by Frank E Earp
An abiding memory from my childhood is shopping expeditions to Hyson Green, with my mother and grandmother. ‘The Green’ was – and still is – one of the best shopping areas in Nottingham. “We are going down ‘The Green’!” my mother would say, – a chance to spend my 6d pocket money on a toy soldier from Woolworths. A fascination for a young boy was a visit to one of the famous Staddens shops. Here, they employed a ‘mysterious’ purchasing system, where your cash was placed into a ball by the shop assistant. The ball was then placed into a tube where it would ‘shoot off’, only to return what seemed like moments later, with the change or a receipt. I always wanted to put one of my soldiers into the ball to see where it went. A real treat was the bakers. This shop had a ‘counter’ with glass barrels filled with biscuits.
There never was an ancient village called Hyson Green. The area covered by what we now call ‘The Green’ was a part of the parishes of Lenton and Radford. It did not become a parish in its own right until 1844, with the completion of St. Paul’s church. Largely a sandy wasteland covered with heather and gorse, it was a part of the ancient Sherwood Forest. The earliest reference to the district comes from 1488, where it is called the Linges, – (ling is an old word for heather) – “….the Outgoings of Radford and Lenton leading toward the Linges on the north side.” – The area was also known as the Outgang and Radford Road was formerly known as Outgang Lane.
A mystery surrounds the origin of the name Hyson Green. In 1814 Captain Barker refers to the area as the High Sands, – as opposed to the Low Sands at Radford. It is easy to see how, in popular speech, High Sands could be corrupted to Hyson. The Rev. George Oliver in his book Shadows Departed, suggest that an ancient monolith known as the High Stone, once stood somewhere around the junction of Mount Hooton Road and Bentinck Road, – High Stone (Green) becoming Hyson (Green). A more simple explanation says that an old shop in the area had on its gable wall a faded, painted sign, advertising ‘Hyson’s Green Tea’, – a popular brand of Chinese Green Tea.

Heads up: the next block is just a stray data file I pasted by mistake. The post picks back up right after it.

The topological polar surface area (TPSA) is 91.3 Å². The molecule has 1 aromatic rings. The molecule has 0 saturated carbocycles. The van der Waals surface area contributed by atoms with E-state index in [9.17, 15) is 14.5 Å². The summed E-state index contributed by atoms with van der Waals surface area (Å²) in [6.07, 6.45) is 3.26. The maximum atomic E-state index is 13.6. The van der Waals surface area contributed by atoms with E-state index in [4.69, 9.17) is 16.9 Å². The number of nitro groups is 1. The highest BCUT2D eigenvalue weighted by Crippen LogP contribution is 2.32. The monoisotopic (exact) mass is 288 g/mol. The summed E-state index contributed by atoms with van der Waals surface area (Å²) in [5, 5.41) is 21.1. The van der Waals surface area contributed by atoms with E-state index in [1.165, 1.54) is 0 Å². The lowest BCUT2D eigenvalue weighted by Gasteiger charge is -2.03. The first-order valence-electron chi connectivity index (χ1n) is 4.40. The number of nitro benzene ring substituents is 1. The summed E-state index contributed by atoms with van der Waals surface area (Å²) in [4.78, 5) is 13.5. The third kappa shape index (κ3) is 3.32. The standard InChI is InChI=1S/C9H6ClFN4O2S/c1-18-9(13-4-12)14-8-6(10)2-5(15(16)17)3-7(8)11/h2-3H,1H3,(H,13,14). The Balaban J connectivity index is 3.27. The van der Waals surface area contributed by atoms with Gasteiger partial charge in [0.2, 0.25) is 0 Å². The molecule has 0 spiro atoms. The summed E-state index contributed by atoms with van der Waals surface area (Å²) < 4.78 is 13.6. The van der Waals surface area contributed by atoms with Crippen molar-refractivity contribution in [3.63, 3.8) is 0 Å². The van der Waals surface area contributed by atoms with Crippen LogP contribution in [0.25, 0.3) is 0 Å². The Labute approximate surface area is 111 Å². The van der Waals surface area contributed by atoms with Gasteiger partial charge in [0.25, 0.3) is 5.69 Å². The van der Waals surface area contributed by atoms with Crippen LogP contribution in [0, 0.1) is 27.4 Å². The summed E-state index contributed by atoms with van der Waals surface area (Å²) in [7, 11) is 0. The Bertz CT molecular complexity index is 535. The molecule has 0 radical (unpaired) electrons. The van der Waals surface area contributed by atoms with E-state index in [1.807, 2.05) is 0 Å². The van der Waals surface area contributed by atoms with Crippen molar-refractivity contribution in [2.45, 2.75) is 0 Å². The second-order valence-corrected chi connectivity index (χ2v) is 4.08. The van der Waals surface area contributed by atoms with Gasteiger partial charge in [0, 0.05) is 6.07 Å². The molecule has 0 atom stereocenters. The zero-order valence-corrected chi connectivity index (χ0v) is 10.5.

The history of the ‘Green’ as we now know it today does not begin until after the Inclosure Act of 1798, when the Linges began to be cultivated with fields and gardens. At this time, an old house existed somewhere in the vicinity of Pepper St, but it was a joiner, Mr Elliot, who built the first modern house around 1802. A few years later, John Ison built two more houses. It is said that on completion he painted the name ‘Ison Green’ above their doors, – another explanation for the origin of the name Hyson Green.
Perhaps one of the most influential developers of the area was John Pepper, – hence Pepper Street. In 1824 Pepper established a ‘Tea Garden’ and a Bowling Green at his public house, the Cricket Players. Hyson Green became a popular and fashionable resort for Nottingham folk.
In the early 19th century the city of Nottingham began to expand rapidly into the surrounding countryside. As more land came up for sale, more houses were built and the former sheep tracks of the Linges became roads and streets. The building of the first fashionable houses gave way to more practical dwellings. In 1820, The Society of Workmen, Stocking Makers, and Warp Hands, built the houses on Pleasant Row, Lenton St., Savile Row, Lindsay St., and Pepper St. These houses, for which Society members paid £70 by subscription, had workshops on the second floor.
More and more commercial properties were built to service the needs of the growing community and by the beginning of the 19th century Hyson Green had established itself as Nottingham’s premier – and first – ‘out of town shopping centre’.
Article By Frank E Earp. Originally Published in The Topper, November 23, 2011.